Philae Temple is another gem of a temple. Located on an island to the south of Aswan, this temple is one of the most complete surviving temples, with almost the entire complex built under the Ptolemaic and Roman rulers of Egypt. The temple was a magnet for Isis followers from around the Roman Empire, who left graffiti of their visits. The temple had to be moved to a new island on higher ground as it was submerged by the building of the Aswan and High Dams in the 20th century.


The Egyptians Crafted Bronze Statues Of Isis And Osiris

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Egyptian Bronze Isis and child Horus, 680-40 BC, The Walters Art Museum and a Bronze Osiris, 1070-712 BC, Private Collection


The Egyptians made statues and statuettes out of metal from as early as the Old Kingdom. But due to decay and the reuse of metal, most metal statuettes date to the Late Period. In particular, bronze figurines of Egyptian gods Isis and Osiris are very common.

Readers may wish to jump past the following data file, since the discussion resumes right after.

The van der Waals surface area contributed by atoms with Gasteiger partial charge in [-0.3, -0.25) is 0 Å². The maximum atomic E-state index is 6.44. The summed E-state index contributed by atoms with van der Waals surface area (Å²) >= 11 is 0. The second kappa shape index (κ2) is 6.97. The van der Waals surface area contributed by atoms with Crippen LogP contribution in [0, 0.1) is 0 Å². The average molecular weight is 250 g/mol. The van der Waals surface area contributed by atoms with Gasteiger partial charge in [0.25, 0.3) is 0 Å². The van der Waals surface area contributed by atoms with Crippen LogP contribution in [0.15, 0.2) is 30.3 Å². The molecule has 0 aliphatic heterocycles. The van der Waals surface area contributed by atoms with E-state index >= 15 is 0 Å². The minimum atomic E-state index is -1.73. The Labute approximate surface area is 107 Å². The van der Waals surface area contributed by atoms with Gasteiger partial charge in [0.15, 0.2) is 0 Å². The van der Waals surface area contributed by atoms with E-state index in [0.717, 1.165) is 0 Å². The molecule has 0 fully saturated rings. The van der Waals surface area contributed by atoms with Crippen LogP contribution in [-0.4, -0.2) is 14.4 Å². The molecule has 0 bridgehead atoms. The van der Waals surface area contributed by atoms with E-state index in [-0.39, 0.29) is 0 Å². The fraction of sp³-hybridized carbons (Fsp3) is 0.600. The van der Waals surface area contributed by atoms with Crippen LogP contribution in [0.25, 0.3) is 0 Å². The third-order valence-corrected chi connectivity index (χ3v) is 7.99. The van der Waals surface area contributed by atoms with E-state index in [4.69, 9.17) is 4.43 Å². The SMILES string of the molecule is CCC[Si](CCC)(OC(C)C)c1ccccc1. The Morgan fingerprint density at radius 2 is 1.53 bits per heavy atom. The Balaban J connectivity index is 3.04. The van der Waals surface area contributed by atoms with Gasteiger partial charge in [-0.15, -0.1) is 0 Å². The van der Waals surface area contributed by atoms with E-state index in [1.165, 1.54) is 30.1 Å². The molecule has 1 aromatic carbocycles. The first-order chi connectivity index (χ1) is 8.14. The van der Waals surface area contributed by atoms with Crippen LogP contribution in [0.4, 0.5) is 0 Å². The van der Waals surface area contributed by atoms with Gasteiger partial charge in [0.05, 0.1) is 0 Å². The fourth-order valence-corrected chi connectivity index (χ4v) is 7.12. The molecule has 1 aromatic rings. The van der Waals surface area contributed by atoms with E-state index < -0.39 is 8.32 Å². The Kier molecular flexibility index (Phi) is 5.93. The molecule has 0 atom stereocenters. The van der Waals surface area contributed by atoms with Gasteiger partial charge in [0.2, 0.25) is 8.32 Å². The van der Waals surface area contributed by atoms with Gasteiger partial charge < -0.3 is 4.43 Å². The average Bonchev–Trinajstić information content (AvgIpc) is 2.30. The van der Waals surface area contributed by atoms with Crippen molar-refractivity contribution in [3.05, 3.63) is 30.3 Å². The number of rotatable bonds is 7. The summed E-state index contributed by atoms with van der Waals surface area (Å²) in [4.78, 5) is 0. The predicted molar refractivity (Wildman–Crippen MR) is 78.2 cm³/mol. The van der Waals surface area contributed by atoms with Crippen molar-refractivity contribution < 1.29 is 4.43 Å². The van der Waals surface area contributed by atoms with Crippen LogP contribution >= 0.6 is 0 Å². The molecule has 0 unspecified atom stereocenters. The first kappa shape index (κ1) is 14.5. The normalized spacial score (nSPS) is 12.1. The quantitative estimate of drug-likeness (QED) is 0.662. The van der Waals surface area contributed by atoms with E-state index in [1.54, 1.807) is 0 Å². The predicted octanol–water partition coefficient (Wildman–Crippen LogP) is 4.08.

In these figurines of Isis and Osiris, Osiris is in the form of a mummy, dressed in a typical royal fashion, holding a crook and a flail. He wears a royal headdress known as an atef-crown. Isis, on the other hand, is depicted nursing her son Horus at her left breast while seated on her lap as one of her pre-eminent roles in ancient Egypt was as an ideal mother.


Worshippers of these deities would have purchased these bulk-manufactured figurines to present as votive offerings at temples throughout Egypt.


Isis’ Worship Was Widespread During Roman Rule

With the popularity of the Philae Temple among foreign visitors, the veneration of Isis spread throughout the Roman Empire and her followers built temples across Europe and Asia as far as Afghanistan. Her worship even reached England, where her followers built a temple in the heart of what is now London.


Early Christian Worship Of Egyptian Gods Wanted To Eliminate Isis

isis as arsinoe underwater excavation